7. 7. The method of claim 1, wherein the diesel particulate filter is positioned downstream of the catalyst.
  8. 8. The method of claim 1, wherein the diesel particulate filter is positioned upstream of the catalyst.
  9. 9. A method for controlling a diesel aftertreatment system coupled to an exhaust system of an engine, the diesel aftertreatment system including an SCR catalyst and a diesel particulate filter, the method comprising:
    during a first phase, increasing a temperature of the SCR catalyst to a first threshold value and decreasing an amount of stored ammonia;
    during a second phase, increasing NOx generation while increasing the catalyst temperature to a second threshold value based on the amount of stored ammonia; and
    during a third phase, when the temperature is above the second threshold value and the amount of stored ammonia has reached a desired value, initiating a regeneration of the diesel particulate filter.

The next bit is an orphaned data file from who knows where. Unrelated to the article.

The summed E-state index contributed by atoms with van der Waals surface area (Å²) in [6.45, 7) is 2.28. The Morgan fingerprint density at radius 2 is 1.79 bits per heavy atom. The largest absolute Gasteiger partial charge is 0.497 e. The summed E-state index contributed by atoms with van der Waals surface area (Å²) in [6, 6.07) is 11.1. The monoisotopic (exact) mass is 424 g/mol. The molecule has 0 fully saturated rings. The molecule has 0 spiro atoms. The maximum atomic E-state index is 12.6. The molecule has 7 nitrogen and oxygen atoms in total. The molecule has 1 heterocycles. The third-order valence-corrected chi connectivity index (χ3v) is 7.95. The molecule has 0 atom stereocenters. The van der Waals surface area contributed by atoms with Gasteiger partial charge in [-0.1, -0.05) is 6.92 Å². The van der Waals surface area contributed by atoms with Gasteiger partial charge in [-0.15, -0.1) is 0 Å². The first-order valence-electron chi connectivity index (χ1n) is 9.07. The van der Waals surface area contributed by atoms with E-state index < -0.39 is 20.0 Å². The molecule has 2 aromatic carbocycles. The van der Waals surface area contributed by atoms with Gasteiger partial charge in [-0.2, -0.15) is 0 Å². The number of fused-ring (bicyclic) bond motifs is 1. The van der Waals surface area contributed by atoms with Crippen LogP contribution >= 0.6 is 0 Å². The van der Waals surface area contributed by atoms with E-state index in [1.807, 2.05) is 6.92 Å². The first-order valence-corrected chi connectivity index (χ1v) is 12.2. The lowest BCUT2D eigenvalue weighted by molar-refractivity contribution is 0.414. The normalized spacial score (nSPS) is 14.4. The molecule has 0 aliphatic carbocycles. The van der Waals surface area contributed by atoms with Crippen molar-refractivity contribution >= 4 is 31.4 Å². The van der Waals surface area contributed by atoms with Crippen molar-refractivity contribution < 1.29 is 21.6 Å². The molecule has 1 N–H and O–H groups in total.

10. 10. The method of claim 9, wherein, the catalyst temperature is increased in response to a decreased amount of stored ammonia.
  11. 11. The method of claim 9, wherein, in at least one condition, NOx generation is increased by decreasing an amount of exhaust gas recirculation.
  12. 12. The method of claim 9, wherein, in at least one condition, NOx generation is increased by advancing fuel injection timing.
  13. 13. The method of claim 9, wherein the first threshold value is less than the second threshold value.
  14. 14. The method of claim 9, wherein the first phase occurs before the second phase and the second phase occurs before the third phase.
  15. 15. The method of claim 9, wherein NOx conversion efficiency of the catalyst increases before the catalyst temperature reaches the first threshold value.
  16. 16. The method of claim 9, wherein the NOx conversion efficiency begins decreasing when the catalyst temperature reaches the second threshold value.
  17. 17. The method of claim 9, wherein the first phase is initiated in response to a request to regenerate the particulate filter.